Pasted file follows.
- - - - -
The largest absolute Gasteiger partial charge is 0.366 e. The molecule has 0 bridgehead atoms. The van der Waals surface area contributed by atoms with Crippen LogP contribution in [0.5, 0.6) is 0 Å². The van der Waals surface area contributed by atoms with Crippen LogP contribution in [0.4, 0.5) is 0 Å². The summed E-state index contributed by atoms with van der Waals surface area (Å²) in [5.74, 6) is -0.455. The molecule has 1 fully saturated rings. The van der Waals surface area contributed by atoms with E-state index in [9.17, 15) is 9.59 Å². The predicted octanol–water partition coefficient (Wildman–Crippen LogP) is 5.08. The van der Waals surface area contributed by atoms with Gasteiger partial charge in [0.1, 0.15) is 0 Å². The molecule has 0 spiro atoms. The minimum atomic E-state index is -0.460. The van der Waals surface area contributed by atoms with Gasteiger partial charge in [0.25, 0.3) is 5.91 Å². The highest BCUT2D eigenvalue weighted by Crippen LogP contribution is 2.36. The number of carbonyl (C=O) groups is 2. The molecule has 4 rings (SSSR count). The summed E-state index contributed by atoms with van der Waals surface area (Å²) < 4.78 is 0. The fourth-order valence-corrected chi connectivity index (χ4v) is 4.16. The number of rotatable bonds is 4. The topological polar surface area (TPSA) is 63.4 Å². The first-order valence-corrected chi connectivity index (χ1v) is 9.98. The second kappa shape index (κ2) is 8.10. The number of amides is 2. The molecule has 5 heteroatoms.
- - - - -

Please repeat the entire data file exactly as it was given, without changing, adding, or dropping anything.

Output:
The largest absolute Gasteiger partial charge is 0.366 e. The molecule has 0 bridgehead atoms. The van der Waals surface area contributed by atoms with Crippen LogP contribution in [0.5, 0.6) is 0 Å². The van der Waals surface area contributed by atoms with Crippen LogP contribution in [0.4, 0.5) is 0 Å². The summed E-state index contributed by atoms with van der Waals surface area (Å²) in [5.74, 6) is -0.455. The molecule has 1 fully saturated rings. The van der Waals surface area contributed by atoms with E-state index in [9.17, 15) is 9.59 Å². The predicted octanol–water partition coefficient (Wildman–Crippen LogP) is 5.08. The van der Waals surface area contributed by atoms with Gasteiger partial charge in [0.1, 0.15) is 0 Å². The molecule has 0 spiro atoms. The minimum atomic E-state index is -0.460. The van der Waals surface area contributed by atoms with Gasteiger partial charge in [0.25, 0.3) is 5.91 Å². The highest BCUT2D eigenvalue weighted by Crippen LogP contribution is 2.36. The number of carbonyl (C=O) groups is 2. The molecule has 4 rings (SSSR count). The summed E-state index contributed by atoms with van der Waals surface area (Å²) < 4.78 is 0. The fourth-order valence-corrected chi connectivity index (χ4v) is 4.16. The number of rotatable bonds is 4. The topological polar surface area (TPSA) is 63.4 Å². The first-order valence-corrected chi connectivity index (χ1v) is 9.98. The second kappa shape index (κ2) is 8.10. The number of amides is 2. The molecule has 5 heteroatoms.